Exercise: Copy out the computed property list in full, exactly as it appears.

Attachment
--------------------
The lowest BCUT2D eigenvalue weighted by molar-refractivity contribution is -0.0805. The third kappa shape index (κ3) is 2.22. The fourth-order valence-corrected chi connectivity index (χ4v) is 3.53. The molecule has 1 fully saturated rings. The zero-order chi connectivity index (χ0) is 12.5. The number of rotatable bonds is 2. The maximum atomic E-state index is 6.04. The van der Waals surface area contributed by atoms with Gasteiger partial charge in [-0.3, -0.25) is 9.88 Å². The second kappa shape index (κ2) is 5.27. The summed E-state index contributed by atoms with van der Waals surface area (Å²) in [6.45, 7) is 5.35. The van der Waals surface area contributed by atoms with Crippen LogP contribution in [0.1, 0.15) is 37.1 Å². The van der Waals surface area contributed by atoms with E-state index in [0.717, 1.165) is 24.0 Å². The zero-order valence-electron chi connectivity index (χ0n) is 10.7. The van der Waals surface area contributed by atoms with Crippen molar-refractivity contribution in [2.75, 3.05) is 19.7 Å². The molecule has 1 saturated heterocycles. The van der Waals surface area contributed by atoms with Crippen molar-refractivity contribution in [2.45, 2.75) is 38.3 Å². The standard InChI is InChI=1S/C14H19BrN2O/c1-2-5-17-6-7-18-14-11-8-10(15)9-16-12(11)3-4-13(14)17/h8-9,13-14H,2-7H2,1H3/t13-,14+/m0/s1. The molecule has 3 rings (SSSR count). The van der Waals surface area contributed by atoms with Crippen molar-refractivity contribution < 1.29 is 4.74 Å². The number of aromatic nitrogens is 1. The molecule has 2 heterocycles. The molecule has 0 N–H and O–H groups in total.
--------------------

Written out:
The lowest BCUT2D eigenvalue weighted by molar-refractivity contribution is -0.0805. The third kappa shape index (κ3) is 2.22. The fourth-order valence-corrected chi connectivity index (χ4v) is 3.53. The molecule has 1 fully saturated rings. The zero-order chi connectivity index (χ0) is 12.5. The number of rotatable bonds is 2. The maximum atomic E-state index is 6.04. The van der Waals surface area contributed by atoms with Gasteiger partial charge in [-0.3, -0.25) is 9.88 Å². The second kappa shape index (κ2) is 5.27. The summed E-state index contributed by atoms with van der Waals surface area (Å²) in [6.45, 7) is 5.35. The van der Waals surface area contributed by atoms with Crippen LogP contribution in [0.1, 0.15) is 37.1 Å². The van der Waals surface area contributed by atoms with E-state index in [0.717, 1.165) is 24.0 Å². The zero-order valence-electron chi connectivity index (χ0n) is 10.7. The van der Waals surface area contributed by atoms with Crippen molar-refractivity contribution in [2.75, 3.05) is 19.7 Å². The molecule has 1 saturated heterocycles. The van der Waals surface area contributed by atoms with Crippen molar-refractivity contribution in [2.45, 2.75) is 38.3 Å². The standard InChI is InChI=1S/C14H19BrN2O/c1-2-5-17-6-7-18-14-11-8-10(15)9-16-12(11)3-4-13(14)17/h8-9,13-14H,2-7H2,1H3/t13-,14+/m0/s1. The molecule has 3 rings (SSSR count). The van der Waals surface area contributed by atoms with Crippen molar-refractivity contribution < 1.29 is 4.74 Å². The number of aromatic nitrogens is 1. The molecule has 2 heterocycles. The molecule has 0 N–H and O–H groups in total.